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Update for Amphibian Owners: Frogs Still Spreading Salmonella

May 17, 2011 | 7,278 views
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Frog on a LotusAccording to the Centers for Disease Control (CDC), a total of 217 people have been infected over a two-year period with a strain of Salmonella Typhimurium associated with African dwarf frogs.

According to dvm360:

CDC began tracking the outbreak in April 2009. A single water frog breeder in California was identified in 2010 as the source of African dwarf frogs associated with the human infections.

 Local health department staff revisited the breeder in March 2011 to take updated samples, and CDC says Salmonella bacteria was found once again.

Additional testing is being conducted to determine if the Salmonella strain found at the breeding facility is the same strain present in the current outbreak strain.

The states with the most reported cases include Washington, Utah, California, Pennsylvania, Colorado, Virginia and Arizona.

No one has died from an infection, but over 70 percent of patients are under 10 years of age. Symptoms typically last from four to seven days and include fever, abdominal cramps and diarrhea. Among those infected, 34 percent have required hospitalization, primarily due to severe diarrhea.

Per the CDC over 60 percent of those infected had contact with water frogs within a week of becoming ill, and over 80 percent identified the frogs specifically as African dwarf frogs.

Dr. Becker's Comments:

It’s hard to belief this harmless-looking little fellow, the African dwarf frog, is behind a salmonella outbreak that has sickened over 200 people.

How These Little Water Frogs Transmit Salmonella

Amphibians, in this case the African dwarf frog, can be perfectly healthy and still carry salmonella bacteria on their bodies.

As he goes about his frog day in his habitat, typically an aquarium, he transfers the bacteria into the water, onto gravel and other surfaces, and even deposits it into the water filtration system.

All it takes is for you to put a hand in the aquarium and the salmonella germ can be transferred from the contaminated water. The bacteria is now on your hands, and if you don’t immediately do a thorough job scrubbing it from your hands, it can make you sick and even be passed on to others, making them sick.

How to Know If You’re Infected

If you become infected with the salmonella germ, symptoms will appear within 12 to 72 hours after exposure. You may experience some or all of the following symptoms:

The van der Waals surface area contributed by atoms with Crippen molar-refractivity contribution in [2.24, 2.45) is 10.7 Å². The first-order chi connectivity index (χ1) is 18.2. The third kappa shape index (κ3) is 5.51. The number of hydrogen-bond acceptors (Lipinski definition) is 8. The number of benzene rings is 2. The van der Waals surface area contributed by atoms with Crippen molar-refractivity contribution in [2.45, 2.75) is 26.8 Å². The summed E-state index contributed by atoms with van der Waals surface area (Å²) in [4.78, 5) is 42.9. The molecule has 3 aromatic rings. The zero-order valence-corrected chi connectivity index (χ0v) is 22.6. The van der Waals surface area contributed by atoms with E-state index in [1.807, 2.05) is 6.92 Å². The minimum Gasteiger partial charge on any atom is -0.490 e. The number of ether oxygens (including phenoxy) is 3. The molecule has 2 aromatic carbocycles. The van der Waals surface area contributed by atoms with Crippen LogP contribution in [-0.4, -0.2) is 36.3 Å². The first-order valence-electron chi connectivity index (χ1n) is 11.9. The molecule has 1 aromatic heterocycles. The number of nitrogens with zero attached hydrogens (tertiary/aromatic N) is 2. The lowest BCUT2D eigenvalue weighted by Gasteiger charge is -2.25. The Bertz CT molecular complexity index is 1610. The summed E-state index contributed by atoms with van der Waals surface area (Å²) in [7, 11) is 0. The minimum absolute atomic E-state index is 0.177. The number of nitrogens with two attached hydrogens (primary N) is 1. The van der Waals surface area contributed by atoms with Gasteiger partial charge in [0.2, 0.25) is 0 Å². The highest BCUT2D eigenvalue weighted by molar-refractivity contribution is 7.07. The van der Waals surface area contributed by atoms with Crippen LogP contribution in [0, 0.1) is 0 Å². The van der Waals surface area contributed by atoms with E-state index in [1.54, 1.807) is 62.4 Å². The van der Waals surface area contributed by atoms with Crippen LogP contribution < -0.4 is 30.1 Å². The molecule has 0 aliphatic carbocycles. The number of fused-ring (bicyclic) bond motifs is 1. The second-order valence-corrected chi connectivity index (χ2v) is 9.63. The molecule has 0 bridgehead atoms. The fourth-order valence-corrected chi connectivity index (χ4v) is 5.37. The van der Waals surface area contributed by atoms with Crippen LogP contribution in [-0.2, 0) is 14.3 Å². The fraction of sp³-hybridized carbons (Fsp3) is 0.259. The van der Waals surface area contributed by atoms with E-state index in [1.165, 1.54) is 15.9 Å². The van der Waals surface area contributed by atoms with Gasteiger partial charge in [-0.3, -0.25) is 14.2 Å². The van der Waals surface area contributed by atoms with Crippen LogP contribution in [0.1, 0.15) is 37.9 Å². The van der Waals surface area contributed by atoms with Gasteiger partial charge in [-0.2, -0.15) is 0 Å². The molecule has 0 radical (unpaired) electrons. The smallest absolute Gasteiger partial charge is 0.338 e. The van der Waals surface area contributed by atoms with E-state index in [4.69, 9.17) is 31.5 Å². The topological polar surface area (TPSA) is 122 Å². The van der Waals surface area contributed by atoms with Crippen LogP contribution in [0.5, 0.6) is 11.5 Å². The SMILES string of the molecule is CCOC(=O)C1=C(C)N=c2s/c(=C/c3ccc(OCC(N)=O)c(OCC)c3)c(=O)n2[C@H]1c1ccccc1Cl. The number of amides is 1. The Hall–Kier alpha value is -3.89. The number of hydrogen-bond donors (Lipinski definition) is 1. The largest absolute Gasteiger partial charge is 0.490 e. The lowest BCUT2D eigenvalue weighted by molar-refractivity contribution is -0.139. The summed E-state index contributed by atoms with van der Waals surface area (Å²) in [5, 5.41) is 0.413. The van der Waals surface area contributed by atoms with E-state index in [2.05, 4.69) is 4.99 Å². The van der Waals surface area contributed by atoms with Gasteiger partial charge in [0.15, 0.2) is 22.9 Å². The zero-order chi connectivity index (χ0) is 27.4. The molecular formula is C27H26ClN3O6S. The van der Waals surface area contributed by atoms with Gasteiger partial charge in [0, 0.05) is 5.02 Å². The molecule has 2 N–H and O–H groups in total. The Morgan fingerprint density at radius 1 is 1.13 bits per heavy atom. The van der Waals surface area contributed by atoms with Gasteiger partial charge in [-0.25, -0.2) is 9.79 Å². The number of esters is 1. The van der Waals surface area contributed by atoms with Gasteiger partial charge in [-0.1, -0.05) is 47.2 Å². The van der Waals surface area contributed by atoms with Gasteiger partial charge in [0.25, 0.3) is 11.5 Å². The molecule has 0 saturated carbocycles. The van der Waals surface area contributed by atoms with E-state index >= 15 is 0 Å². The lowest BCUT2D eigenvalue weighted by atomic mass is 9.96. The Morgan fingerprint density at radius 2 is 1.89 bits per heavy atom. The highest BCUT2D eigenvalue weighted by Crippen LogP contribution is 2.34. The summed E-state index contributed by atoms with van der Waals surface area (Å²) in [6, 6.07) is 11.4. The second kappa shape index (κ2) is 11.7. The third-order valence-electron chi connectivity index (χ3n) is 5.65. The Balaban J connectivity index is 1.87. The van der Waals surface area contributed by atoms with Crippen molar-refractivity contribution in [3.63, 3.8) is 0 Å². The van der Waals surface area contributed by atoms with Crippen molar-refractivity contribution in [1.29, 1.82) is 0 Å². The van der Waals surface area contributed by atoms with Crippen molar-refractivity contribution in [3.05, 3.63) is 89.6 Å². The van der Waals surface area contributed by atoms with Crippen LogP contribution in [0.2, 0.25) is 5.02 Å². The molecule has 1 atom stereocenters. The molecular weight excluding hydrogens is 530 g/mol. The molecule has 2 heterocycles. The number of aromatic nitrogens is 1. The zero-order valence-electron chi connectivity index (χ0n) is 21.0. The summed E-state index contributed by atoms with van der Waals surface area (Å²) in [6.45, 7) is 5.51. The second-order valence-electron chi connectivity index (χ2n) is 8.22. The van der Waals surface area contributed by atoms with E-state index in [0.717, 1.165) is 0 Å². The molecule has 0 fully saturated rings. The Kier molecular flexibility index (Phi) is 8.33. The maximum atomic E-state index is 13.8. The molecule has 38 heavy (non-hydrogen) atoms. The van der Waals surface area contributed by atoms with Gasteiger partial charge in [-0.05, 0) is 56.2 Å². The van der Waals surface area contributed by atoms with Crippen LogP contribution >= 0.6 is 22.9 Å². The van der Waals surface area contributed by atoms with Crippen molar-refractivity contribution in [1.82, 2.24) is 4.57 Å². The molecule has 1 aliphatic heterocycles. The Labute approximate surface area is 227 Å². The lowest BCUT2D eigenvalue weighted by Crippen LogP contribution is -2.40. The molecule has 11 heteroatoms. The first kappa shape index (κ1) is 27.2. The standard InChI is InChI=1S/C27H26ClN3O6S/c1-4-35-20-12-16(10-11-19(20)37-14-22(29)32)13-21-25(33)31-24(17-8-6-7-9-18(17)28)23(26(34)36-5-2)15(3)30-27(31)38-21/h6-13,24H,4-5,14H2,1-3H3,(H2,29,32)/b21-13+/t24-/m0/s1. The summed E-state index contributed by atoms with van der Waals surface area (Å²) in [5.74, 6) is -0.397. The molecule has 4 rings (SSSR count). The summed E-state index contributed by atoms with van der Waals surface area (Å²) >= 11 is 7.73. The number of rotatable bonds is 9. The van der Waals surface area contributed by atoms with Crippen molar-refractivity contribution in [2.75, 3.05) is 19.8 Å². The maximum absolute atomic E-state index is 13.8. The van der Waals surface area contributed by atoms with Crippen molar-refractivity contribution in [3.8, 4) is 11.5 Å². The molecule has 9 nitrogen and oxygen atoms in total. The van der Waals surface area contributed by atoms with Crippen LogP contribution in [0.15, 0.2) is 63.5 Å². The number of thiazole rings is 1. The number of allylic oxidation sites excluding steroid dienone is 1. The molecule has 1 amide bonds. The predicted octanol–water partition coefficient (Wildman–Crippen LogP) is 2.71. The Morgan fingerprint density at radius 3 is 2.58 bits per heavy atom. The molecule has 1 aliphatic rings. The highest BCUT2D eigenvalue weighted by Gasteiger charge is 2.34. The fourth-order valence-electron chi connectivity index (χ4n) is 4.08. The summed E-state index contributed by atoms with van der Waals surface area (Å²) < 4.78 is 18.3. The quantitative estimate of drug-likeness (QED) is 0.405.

• Fever
  • Abdominal cramping
  • Vomiting
  • Diarrhea

Definitive diagnosis of infection is made through a stool sample.

A salmonella infection typically runs its course in four to seven days, but it can become serious enough to require hospitalization. If the bacteria travels from the intestines to the bloodstream and other organs, death can result unless prompt treatment is given.

People with impaired immune systems, young children and the elderly are more likely to become seriously ill from a salmonella infection.

If you have children at home and an aquarium, it’s very important the kids understand how to properly handle both the tank and its contents. If you suspect your child has a salmonella infection, you should contact your health care provider immediately.

In general, it’s considered a bad idea for families with children five years or younger to keep amphibians or reptiles as pets.

Preventing a Salmonella Infection from Pet Amphibians and Reptiles

Herpers (people that keep amphibians and reptiles) recognize that bacteria normal to the species they keep can be very abnormal to people. This is important knowledge to keep in mind prior to deciding to care for herps. The decision to care for amphibians and reptiles must be made recognizing the risks associated with trans species bacterial contamination.

I have kept frogs, lizards, snakes, turtles and tortoises my whole life and encourage people to investigate how amazing these animals can be as pets. However, knowing what you can do to reduce the possibility of zoonotic disease is very important:

  • Wash your hands thoroughly with soap and water after handling any amphibian or reptile, or anything your pet has come in contact with.
  • Closely supervise any children who handle amphibians, reptiles or their habitats, and help the little ones wash their hands properly.
  • Children five and under should not handle these pets or any components of their habitats.
  • Elderly members of the household or anyone with a compromised immune system should also avoid contact with these pets and their habitats.
  • If anyone in your household develops the symptoms of salmonella infection, contact a health care provider and advise them of any contact with reptiles or amphibians.
  • Amphibians and reptiles should not be kept in child-care centers, nor should they be housed in children’s bedrooms.
  • Don’t allow these pets to roam around your house, and especially not in food and drink preparation areas.
  • When cleaning a reptile or amphibian habitat, wear disposable gloves and if possible, do the cleaning outdoors. Don’t clean the habitat near any food or drink preparation areas, sources of food or drinking water, or the kitchen sink. Discard the gloves after cleaning the habitat, and wash your hands and any exposed areas of your arms thoroughly.
  • Don’t bathe these pets in the kitchen sink or near any food or drink preparation areas. If you bathe your reptiles or amphibians in the bathtub or use it for habitat cleaning, thoroughly clean and disinfect it afterward to kill any bacteria that may have transferred to tub surfaces.

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